3rd September, 2012
Following the ban on okada riders from plying 475 roads in Lagos State, Southwest Nigeria, some commercial motorcycle operators, also known as okada riders, have resolved to relocate to other states, saying the law is too harsh on them.
At a meeting between the Lagos State Government and transport operators, including okada riders at the weekend, a section of the okada union appealed to the government to extend the date for the enforcement to enable them make some money to relocate their business and families from the state.
They also called for amendment of the law, saying the penalties prescribed by the law were too severe.
Paul Ugo, Chairman, Motorcycle Transport Union of Nigeria (MTUN), said: “we are aware of the law. We have been trying to sensitise our people about the law but my members said they can no longer operate in the state under this law.
“They are appealing to the state government to give them time to make some money to be able to relocate their families from Lagos state.”
Commissioner for Transportation, Kayode Opeifa who presided over the meeting told the operators that the state government was not interested in stampeding people out of their business and state.
He said there was no going back on the enforcement and called for voluntary compliance with the law to ensure safety and security of life and property in the state.
“We are determined and we are going to be decisive. We have not banned commercial motorcycles. We have only restricted their movement. We have not started enforcement of the Lagos Road Traffic Law.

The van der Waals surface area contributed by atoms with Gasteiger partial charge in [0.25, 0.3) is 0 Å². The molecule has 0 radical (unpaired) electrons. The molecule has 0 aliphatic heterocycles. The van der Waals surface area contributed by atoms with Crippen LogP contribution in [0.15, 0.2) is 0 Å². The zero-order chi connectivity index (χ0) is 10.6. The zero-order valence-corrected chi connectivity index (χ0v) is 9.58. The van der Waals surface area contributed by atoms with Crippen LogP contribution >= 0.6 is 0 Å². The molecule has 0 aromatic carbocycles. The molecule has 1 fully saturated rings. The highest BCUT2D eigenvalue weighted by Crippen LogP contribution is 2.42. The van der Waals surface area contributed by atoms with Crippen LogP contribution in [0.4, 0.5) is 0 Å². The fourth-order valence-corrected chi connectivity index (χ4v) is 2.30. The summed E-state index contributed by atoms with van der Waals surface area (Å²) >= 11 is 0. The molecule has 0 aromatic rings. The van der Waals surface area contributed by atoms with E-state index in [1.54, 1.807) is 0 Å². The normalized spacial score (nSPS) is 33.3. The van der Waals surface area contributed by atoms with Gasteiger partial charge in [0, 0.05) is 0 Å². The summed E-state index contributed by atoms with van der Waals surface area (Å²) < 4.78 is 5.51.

“What we are doing right now is to sensitise the residents and stakeholders. We had a special stakeholders’ forum on the traffic law organised by the Ministry of Transportation and Ministry of Rural Development on Thursday and another one with you leaders of the various unions,” he said. Opeifa added that although the law had become operational since it was signed, Lagos State being a responsive and responsible government which believed in enlightenment before enforcement decided to shift enforcement in order to ensure that the people were properly educated on the provisions of the law.
Appealing to motorcycle and tricycle operators to obey the law, he reiterated that the government had not banned the operations of motorcycles and tricycles in the state, rather it had restricted their operations on 475 roads as recommended by communities, local government/ local council development areas and the House of Assembly.
Opeifa urged the illegal motorcycle and tricycle associations in the state to shelve their grievances, come together and affiliate with the existing recognised associations under the National Union of Road Transport Workers (NURTW) and the Road Transport Employers Association of Nigeria (RTEAN) in line with the Federal Government Trade Union Act.
He added that once it was noticed that the motorcycle and tricycle operators had complied with law, the state government would come out with new measures which would make life better for the motorcycle and tricycle operators. Commander, Kick Against Indiscipline (KAI), Capt. Danjuma Maigari (retd) who condemned the menace of motorcycle and tricycle operators in the state, said government had series of complaints on the activities of the riders.
He appealed to them to, in their own interest, obey the law as anyone found to act in contrary to the law will be decisively dealt with.
Those in attendance at the stakeholders’ engagement included John Fagun, representing the Lagos State Task Force and Environmental Offences; officials of the Lagos State Traffic Management Authority (LASTMA) and Kick Against Indiscipline (KAI); the two recognised motorcycle associations in the state -Motorcycle Operators Association of Lagos State (MOALS), ANACOWA Motorcycle Owners and Riders Association and other unrecognized motorcycle associations such as ACCOMORAN and MUTUN